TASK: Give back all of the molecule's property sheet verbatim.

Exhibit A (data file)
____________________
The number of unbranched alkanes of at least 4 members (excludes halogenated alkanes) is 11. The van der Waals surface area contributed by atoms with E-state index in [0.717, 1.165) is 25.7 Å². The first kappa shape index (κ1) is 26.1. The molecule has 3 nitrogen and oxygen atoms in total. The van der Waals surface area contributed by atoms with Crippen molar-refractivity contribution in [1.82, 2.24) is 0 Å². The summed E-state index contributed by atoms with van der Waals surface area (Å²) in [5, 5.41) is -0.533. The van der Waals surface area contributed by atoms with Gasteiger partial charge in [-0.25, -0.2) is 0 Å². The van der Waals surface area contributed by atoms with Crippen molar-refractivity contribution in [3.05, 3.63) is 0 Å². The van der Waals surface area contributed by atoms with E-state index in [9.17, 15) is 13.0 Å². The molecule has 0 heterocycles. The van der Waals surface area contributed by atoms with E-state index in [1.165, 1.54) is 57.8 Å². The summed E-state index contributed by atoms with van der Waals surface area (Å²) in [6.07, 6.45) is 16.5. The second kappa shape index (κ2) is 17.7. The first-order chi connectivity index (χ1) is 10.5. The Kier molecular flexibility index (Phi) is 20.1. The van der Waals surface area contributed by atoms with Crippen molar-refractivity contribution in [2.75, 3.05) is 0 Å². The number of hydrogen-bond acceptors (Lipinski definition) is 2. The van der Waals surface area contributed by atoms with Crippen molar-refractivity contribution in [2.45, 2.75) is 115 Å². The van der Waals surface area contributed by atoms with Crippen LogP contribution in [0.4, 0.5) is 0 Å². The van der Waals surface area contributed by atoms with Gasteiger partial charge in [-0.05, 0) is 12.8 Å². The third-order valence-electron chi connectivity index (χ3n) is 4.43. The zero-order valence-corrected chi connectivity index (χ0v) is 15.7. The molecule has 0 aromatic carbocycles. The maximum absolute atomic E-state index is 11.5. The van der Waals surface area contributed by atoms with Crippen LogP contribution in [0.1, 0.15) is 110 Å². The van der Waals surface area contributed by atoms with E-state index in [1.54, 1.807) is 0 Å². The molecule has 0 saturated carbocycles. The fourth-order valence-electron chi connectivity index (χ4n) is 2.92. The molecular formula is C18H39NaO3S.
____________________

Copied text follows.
The number of unbranched alkanes of at least 4 members (excludes halogenated alkanes) is 11. The van der Waals surface area contributed by atoms with E-state index in [0.717, 1.165) is 25.7 Å². The first kappa shape index (κ1) is 26.1. The molecule has 3 nitrogen and oxygen atoms in total. The van der Waals surface area contributed by atoms with Crippen molar-refractivity contribution in [1.82, 2.24) is 0 Å². The summed E-state index contributed by atoms with van der Waals surface area (Å²) in [5, 5.41) is -0.533. The van der Waals surface area contributed by atoms with Gasteiger partial charge in [-0.25, -0.2) is 0 Å². The van der Waals surface area contributed by atoms with Crippen molar-refractivity contribution in [3.05, 3.63) is 0 Å². The van der Waals surface area contributed by atoms with E-state index in [9.17, 15) is 13.0 Å². The molecule has 0 heterocycles. The van der Waals surface area contributed by atoms with E-state index in [1.165, 1.54) is 57.8 Å². The summed E-state index contributed by atoms with van der Waals surface area (Å²) in [6.07, 6.45) is 16.5. The second kappa shape index (κ2) is 17.7. The first-order chi connectivity index (χ1) is 10.5. The Kier molecular flexibility index (Phi) is 20.1. The van der Waals surface area contributed by atoms with Crippen molar-refractivity contribution in [2.75, 3.05) is 0 Å². The number of hydrogen-bond acceptors (Lipinski definition) is 2. The van der Waals surface area contributed by atoms with Crippen molar-refractivity contribution in [2.45, 2.75) is 115 Å². The van der Waals surface area contributed by atoms with Crippen LogP contribution in [0.4, 0.5) is 0 Å². The van der Waals surface area contributed by atoms with Gasteiger partial charge in [-0.05, 0) is 12.8 Å². The third-order valence-electron chi connectivity index (χ3n) is 4.43. The zero-order valence-corrected chi connectivity index (χ0v) is 15.7. The molecule has 0 aromatic carbocycles. The maximum absolute atomic E-state index is 11.5. The van der Waals surface area contributed by atoms with Crippen LogP contribution in [0.1, 0.15) is 110 Å². The van der Waals surface area contributed by atoms with E-state index in [1.54, 1.807) is 0 Å². The molecule has 0 saturated carbocycles. The fourth-order valence-electron chi connectivity index (χ4n) is 2.92. The molecular formula is C18H39NaO3S.